Jesse Grant Wood Analysis

937 Words 4 Pages
“Oh right….Well, did you know that Grant Wood came across this house in August of 1930 on a car ride which he was very mesmerized by the Gothic style of the house. He then started painting the house on a piece of cardboard. In his very first sketch, he drew male and female figures, with the man actually holding a rake. By doing this, it almost portrays a certain status that was held in society at that time. “
Anna
“Wow. Impressive.”

Jesse
“ Yeah…the people painted are not even farmers. The man painted was actually the family’s dentist, while the woman was actually his sister. Wood stretched his sister 's face in the painting for it to appear more long and narrow. He said that he did not like to paint pretty woman. He also painted the woman,
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I didn’t know that.”

Jesse
“The composition of the painting is very precise. Wood’s brushstrokes and very clean and straight. If you look closely, there is actually a lot of repetition throughout this painting. For example, if you look at the shape of the window, it almost mimics the shape of the hayfork as well. Another matching element that many miss when initially looking at the painting is the sister’s apron and the curtains are actually the same pattern Lastly, the pitchfork is shown again on the shirt of the man. I also love the contrasting colors of the painting as well. The light colors of the blue sky and green trees pairs perfectly with the dark colors both the man and woman are wearing. “

Anna
“Why do you think they are so serious in the painting?”

Jesse
“I think it’s interesting how the colors the painting almost look faded or muddy, giving the painting almost an eerie feeling of possibly sadness or depression. I think Wood painted them to show a reflection of how people were at that specific time. It almost represents a type of strength and power within this painting. This also has been shown to be a key example of Regionalism.”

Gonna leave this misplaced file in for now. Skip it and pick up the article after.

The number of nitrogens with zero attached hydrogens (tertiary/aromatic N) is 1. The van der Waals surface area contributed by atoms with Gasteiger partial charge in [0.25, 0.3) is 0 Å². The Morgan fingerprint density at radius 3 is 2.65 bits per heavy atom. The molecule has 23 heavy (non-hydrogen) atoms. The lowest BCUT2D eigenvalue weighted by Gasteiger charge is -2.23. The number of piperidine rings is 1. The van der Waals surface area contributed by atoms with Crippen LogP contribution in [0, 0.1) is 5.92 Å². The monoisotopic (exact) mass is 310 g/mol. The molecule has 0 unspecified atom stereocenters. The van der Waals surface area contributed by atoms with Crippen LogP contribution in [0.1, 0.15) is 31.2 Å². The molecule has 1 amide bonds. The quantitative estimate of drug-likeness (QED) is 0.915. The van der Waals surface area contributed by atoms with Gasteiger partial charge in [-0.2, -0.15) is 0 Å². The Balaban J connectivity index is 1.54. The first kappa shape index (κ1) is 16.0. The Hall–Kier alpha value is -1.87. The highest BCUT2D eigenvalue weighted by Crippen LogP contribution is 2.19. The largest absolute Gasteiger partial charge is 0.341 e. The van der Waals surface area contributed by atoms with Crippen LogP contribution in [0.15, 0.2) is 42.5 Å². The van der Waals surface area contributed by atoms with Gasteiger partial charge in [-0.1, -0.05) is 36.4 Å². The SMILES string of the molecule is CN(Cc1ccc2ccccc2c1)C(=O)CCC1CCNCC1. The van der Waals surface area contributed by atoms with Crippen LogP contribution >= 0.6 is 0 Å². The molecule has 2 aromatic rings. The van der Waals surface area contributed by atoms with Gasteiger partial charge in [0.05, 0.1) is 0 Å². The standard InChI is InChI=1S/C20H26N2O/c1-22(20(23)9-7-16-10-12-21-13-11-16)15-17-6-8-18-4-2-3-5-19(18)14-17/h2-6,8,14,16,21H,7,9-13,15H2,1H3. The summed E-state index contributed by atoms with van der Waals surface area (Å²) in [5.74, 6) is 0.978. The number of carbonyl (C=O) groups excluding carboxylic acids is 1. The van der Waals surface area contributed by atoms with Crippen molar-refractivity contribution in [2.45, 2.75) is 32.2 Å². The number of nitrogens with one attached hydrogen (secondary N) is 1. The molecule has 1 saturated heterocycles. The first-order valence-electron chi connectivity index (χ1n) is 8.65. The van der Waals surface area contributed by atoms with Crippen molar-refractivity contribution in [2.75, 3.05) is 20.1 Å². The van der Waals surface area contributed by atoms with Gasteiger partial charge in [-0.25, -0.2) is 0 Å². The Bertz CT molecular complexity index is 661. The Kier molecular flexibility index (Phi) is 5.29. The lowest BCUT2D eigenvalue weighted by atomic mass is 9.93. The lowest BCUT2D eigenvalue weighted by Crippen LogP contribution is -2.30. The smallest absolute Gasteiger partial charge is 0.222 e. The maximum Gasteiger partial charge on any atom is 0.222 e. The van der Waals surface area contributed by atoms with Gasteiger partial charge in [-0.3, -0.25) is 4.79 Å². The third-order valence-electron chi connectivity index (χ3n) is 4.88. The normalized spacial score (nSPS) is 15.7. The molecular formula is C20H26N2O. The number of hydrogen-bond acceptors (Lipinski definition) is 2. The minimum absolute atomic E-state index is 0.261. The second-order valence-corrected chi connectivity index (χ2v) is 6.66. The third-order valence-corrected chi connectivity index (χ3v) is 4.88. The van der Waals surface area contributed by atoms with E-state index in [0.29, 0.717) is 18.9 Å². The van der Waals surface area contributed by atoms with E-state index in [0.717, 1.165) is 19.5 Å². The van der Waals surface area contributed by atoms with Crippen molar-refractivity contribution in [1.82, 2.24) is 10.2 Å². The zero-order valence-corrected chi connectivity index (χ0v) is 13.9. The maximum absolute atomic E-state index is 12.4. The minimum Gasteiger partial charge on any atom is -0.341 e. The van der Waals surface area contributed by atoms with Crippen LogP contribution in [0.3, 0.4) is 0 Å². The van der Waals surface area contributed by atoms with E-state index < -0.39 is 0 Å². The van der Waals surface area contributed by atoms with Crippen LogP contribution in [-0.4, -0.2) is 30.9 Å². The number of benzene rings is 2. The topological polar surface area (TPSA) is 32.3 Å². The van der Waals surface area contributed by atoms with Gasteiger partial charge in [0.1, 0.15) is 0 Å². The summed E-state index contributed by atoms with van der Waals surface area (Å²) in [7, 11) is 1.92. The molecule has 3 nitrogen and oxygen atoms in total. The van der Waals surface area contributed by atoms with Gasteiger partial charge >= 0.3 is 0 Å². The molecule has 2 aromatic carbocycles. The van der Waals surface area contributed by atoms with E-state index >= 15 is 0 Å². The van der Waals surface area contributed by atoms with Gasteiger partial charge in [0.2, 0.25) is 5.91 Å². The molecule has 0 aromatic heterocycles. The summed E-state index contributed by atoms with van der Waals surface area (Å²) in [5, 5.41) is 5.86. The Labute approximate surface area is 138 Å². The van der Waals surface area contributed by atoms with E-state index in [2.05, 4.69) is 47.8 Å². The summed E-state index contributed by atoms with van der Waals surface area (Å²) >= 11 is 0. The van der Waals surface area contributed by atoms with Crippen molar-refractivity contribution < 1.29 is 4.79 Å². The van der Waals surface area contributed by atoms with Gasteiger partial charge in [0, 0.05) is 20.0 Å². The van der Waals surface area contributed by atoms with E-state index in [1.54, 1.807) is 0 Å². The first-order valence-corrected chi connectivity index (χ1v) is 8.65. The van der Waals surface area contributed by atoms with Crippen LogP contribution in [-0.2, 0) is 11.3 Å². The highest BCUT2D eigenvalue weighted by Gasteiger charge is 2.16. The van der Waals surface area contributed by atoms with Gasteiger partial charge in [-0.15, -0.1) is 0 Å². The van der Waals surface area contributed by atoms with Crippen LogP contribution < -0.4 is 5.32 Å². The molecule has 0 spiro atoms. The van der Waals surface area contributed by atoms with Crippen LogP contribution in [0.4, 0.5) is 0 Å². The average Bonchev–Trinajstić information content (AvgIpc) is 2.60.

Anna
What’s that?
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Lee Krasner.”

Jesse
“I’ve never heard of...her?”

Anna
“She’s pretty interesting because she’s mostly only known for being married to Jackson Pollock and for her involvement in his career; she’s often characterized as high-strung and codependent. People tend to forget she was an artist herself, who was also an early innovator of abstract expressionism.”

Jesse
“Wow I did not know that.”

Anna
“The style of her paintings did change and seem similar to Jackson Pollock’s style after they met. Her earlier work was more analytical and formal, reflective of her artistic training and influences of cubism. This painting, called Charred Landscape, especially shows the loose and intuitive style she adopted from Pollock.”
“It’s characterized by its large mural-like size, bold and expressive brushstrokes, dynamic movement, and monochrome color.”

Jesse
“It seems…aggressive. It’s clear that something was disturbing her.”

Anna
“This painting, among others created in the same timeframe, was her way of coping with Pollock’s death and the recent death of her mother. She was suffering from chronic insomnia as a result and could only paint these at

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